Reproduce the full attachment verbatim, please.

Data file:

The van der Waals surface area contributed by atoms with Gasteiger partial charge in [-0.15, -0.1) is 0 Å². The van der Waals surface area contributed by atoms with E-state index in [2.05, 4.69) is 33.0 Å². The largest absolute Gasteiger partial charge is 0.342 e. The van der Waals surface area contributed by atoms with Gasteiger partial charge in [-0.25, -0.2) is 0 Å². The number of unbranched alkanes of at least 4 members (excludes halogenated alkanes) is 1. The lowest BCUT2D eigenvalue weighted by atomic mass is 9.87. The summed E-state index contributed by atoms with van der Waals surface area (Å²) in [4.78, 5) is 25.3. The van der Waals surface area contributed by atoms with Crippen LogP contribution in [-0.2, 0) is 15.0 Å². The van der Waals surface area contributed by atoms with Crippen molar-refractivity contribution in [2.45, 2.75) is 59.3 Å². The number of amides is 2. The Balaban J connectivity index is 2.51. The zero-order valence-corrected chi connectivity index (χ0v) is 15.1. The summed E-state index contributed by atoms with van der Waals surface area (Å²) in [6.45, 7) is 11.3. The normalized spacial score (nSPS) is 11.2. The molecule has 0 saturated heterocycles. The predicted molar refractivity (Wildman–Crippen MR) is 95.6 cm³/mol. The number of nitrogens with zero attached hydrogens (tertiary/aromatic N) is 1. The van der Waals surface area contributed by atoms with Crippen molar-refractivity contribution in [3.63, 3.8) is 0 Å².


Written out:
The van der Waals surface area contributed by atoms with Gasteiger partial charge in [-0.15, -0.1) is 0 Å². The van der Waals surface area contributed by atoms with E-state index in [2.05, 4.69) is 33.0 Å². The largest absolute Gasteiger partial charge is 0.342 e. The van der Waals surface area contributed by atoms with Gasteiger partial charge in [-0.25, -0.2) is 0 Å². The number of unbranched alkanes of at least 4 members (excludes halogenated alkanes) is 1. The lowest BCUT2D eigenvalue weighted by atomic mass is 9.87. The summed E-state index contributed by atoms with van der Waals surface area (Å²) in [4.78, 5) is 25.3. The van der Waals surface area contributed by atoms with Crippen LogP contribution in [-0.2, 0) is 15.0 Å². The van der Waals surface area contributed by atoms with Crippen molar-refractivity contribution in [2.45, 2.75) is 59.3 Å². The number of amides is 2. The Balaban J connectivity index is 2.51. The zero-order valence-corrected chi connectivity index (χ0v) is 15.1. The summed E-state index contributed by atoms with van der Waals surface area (Å²) in [6.45, 7) is 11.3. The normalized spacial score (nSPS) is 11.2. The molecule has 0 saturated heterocycles. The predicted molar refractivity (Wildman–Crippen MR) is 95.6 cm³/mol. The number of nitrogens with zero attached hydrogens (tertiary/aromatic N) is 1. The van der Waals surface area contributed by atoms with Crippen molar-refractivity contribution in [3.63, 3.8) is 0 Å².